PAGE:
Mosquito season is upon us in many places and right around the corner in others, so it’s a good time to find out what Cranbrook is doing in preparation.
The municipality contracts out the job to Morrow BioScience Ltd, a company out of North Vancouver that specializes in mosquito control. Locally, Kendra Lewis is area co-ordinator and technician of the Cranbrook leg of the program.
Lewis said around this time, the biggest thing residents can do to reduce mosquito activity, is clean up yards and gutters. The downpours of late provide the perfect breeding grounds for mosquitos.
Lewis said things like wheelbarrows, water barrels, water dishes that pets aren’t using and ponds that don’t have fish in them are prime places for mosquitos to proliferate.
“Anything that holds water, that’s what people should be looking at in their own yards,” Lewis said, adding that all of the big sites around Cranbrook have been treated a few times now.
“Our sites are clear, it’s just stuff within the city that we need people to work on right now,” she said. “It’s definitely been a bad mosquito year, but we’ve kept on top of it, that’s for sure.”
Lewis said she has killed a lot of larvae already this season, and attributes the high numbers to last year’s high water as well. She noted a lot of egg-laying went on and all of her permanent sites, sometimes seeing 200 larvae per sample dip.
She said they do a lot of work around the community forest, Idle Wild, Echo Fields and at the breakaways around Elizabeth Lake, though not the lake itself.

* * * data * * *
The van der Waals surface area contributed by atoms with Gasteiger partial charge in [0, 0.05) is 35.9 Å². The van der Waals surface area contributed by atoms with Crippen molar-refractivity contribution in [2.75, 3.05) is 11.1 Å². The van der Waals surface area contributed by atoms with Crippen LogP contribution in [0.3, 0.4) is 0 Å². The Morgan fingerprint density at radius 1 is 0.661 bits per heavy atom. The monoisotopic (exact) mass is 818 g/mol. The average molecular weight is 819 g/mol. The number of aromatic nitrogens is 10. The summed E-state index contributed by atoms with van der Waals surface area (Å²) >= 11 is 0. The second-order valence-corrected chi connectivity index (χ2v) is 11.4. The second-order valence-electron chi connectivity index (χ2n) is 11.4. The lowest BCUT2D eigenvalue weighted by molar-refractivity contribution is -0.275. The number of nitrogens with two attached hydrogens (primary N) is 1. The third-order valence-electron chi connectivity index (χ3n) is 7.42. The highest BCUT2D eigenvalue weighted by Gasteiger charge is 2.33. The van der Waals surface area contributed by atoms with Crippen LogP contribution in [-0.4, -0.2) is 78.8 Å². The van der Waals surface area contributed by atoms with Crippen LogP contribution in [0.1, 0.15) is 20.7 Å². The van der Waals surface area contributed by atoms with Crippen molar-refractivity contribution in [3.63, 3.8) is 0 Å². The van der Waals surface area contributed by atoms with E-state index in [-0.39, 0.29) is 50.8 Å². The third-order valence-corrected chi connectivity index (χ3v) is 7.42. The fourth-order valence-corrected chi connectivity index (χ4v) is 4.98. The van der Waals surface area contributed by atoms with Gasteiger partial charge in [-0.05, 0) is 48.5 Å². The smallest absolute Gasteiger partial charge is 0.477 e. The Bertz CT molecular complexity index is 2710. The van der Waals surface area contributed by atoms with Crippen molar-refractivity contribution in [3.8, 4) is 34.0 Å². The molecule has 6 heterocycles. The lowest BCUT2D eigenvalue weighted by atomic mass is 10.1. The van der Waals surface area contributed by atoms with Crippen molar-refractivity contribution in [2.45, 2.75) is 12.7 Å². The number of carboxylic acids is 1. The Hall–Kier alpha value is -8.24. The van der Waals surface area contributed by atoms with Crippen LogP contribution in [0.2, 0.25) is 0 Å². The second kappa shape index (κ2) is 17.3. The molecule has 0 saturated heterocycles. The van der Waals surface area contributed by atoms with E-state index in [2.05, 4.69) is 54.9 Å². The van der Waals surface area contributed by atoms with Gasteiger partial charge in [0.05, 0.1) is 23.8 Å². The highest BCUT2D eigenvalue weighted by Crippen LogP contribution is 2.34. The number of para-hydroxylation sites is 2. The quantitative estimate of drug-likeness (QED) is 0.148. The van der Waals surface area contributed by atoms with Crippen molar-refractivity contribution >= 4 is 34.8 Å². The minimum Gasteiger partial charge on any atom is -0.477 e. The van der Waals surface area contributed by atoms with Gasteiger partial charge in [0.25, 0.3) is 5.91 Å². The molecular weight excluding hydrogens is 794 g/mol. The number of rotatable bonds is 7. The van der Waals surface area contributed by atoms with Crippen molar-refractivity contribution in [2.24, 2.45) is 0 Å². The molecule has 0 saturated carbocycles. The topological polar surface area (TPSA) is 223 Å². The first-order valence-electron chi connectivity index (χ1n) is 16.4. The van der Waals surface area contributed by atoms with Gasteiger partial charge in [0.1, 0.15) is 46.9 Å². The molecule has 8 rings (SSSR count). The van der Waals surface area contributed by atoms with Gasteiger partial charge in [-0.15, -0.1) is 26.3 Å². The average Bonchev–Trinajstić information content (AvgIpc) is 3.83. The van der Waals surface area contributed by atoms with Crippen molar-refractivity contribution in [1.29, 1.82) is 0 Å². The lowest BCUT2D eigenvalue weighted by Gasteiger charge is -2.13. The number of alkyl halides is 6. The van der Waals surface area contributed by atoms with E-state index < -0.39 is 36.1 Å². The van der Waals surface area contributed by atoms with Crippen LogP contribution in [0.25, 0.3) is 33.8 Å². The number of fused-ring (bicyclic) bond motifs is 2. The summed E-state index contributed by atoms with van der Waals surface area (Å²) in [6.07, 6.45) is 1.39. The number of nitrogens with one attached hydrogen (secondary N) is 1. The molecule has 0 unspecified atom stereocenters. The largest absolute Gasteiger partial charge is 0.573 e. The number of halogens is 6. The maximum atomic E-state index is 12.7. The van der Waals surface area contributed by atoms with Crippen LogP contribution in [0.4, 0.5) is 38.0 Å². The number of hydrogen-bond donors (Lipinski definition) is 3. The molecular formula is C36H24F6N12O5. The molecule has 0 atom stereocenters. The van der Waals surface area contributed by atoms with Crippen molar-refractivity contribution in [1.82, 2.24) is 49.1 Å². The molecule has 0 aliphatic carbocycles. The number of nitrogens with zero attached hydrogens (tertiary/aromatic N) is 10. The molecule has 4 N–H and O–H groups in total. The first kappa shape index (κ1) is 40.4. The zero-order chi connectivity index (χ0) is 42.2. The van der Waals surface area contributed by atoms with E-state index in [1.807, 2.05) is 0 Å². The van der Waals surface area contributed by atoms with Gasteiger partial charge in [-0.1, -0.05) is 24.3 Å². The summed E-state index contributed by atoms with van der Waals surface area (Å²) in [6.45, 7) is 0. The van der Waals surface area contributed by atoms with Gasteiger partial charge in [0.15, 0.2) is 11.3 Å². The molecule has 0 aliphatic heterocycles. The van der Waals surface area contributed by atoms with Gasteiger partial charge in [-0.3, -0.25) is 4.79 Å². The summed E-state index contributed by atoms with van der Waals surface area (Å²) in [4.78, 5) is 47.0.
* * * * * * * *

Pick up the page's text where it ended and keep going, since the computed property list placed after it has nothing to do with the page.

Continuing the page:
“We don’t treat Elizabeth Lake, because we don’t have a problem with it,” she said.
“Everywhere that I treated this year has lots (of larvae),” she said.
Mosquito eggs can lay dormant for up to seven years, she said, so with the water fluctuating like it has been, they have done multiple treatments.
Mosquitoes go through four stages of development: egg, larvae, pupa and adult. When eggs come into contact with water during the spring and summer months, they hatch into larvae. The larvae feed on plant material and develop into pupae, which later become adult mosquitoes. After mating, female mosquitoes search for blood to complete the egg development stage. Morrow BioScience Ltd. directs efforts at the larvae stage.
To kill they use a product called Aquabac 200G, a granular mosquito larvicide. It contains a naturally occurring bacterium Bacillus thuringiensis israelensis (Bti) which targets the larvae, but doesn’t harm birds, mammals, amphibians or other insects. The larvicide can be applied by hand, blower or helicopter.
The city also encouraged home and property owners curb mosquito development by removing sources of standing water from around the home. Some suggestions:
• Clogged gutters;
• Flower pot trays;
• Outside pet dishes;
• Kids’ pools, toys;
• Bird baths, feeders;
• Canoes/boats, tires